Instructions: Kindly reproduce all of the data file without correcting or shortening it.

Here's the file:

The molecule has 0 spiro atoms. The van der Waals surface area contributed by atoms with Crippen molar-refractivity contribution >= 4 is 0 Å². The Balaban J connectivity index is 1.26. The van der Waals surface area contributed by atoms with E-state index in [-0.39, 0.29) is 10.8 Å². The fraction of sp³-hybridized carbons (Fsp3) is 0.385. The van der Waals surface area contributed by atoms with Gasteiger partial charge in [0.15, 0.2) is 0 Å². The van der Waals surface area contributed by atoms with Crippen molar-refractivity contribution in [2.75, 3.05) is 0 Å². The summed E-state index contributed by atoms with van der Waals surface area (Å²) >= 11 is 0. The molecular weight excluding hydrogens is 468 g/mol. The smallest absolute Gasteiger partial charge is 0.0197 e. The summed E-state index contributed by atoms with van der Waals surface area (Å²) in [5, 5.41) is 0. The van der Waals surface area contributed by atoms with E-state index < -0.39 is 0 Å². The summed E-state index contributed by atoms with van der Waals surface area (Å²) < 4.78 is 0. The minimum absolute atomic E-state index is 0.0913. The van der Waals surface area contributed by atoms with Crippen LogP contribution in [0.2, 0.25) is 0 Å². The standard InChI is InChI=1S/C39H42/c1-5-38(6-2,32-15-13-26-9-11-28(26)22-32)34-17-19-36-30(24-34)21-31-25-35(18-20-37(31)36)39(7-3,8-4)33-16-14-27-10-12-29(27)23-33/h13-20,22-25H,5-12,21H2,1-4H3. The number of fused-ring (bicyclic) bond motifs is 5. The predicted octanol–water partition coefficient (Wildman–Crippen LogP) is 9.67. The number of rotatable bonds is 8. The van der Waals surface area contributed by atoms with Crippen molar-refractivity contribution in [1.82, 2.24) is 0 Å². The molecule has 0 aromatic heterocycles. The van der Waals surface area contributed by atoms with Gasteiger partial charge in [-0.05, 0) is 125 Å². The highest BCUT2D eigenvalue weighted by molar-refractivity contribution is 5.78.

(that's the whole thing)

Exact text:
The molecule has 0 spiro atoms. The van der Waals surface area contributed by atoms with Crippen molar-refractivity contribution >= 4 is 0 Å². The Balaban J connectivity index is 1.26. The van der Waals surface area contributed by atoms with E-state index in [-0.39, 0.29) is 10.8 Å². The fraction of sp³-hybridized carbons (Fsp3) is 0.385. The van der Waals surface area contributed by atoms with Gasteiger partial charge in [0.15, 0.2) is 0 Å². The van der Waals surface area contributed by atoms with Crippen molar-refractivity contribution in [2.75, 3.05) is 0 Å². The summed E-state index contributed by atoms with van der Waals surface area (Å²) >= 11 is 0. The molecular weight excluding hydrogens is 468 g/mol. The smallest absolute Gasteiger partial charge is 0.0197 e. The summed E-state index contributed by atoms with van der Waals surface area (Å²) in [5, 5.41) is 0. The van der Waals surface area contributed by atoms with E-state index < -0.39 is 0 Å². The summed E-state index contributed by atoms with van der Waals surface area (Å²) < 4.78 is 0. The minimum absolute atomic E-state index is 0.0913. The van der Waals surface area contributed by atoms with Crippen LogP contribution in [0.2, 0.25) is 0 Å². The standard InChI is InChI=1S/C39H42/c1-5-38(6-2,32-15-13-26-9-11-28(26)22-32)34-17-19-36-30(24-34)21-31-25-35(18-20-37(31)36)39(7-3,8-4)33-16-14-27-10-12-29(27)23-33/h13-20,22-25H,5-12,21H2,1-4H3. The number of fused-ring (bicyclic) bond motifs is 5. The predicted octanol–water partition coefficient (Wildman–Crippen LogP) is 9.67. The number of rotatable bonds is 8. The van der Waals surface area contributed by atoms with Crippen molar-refractivity contribution in [1.82, 2.24) is 0 Å². The molecule has 0 aromatic heterocycles. The van der Waals surface area contributed by atoms with Gasteiger partial charge in [-0.05, 0) is 125 Å². The highest BCUT2D eigenvalue weighted by molar-refractivity contribution is 5.78.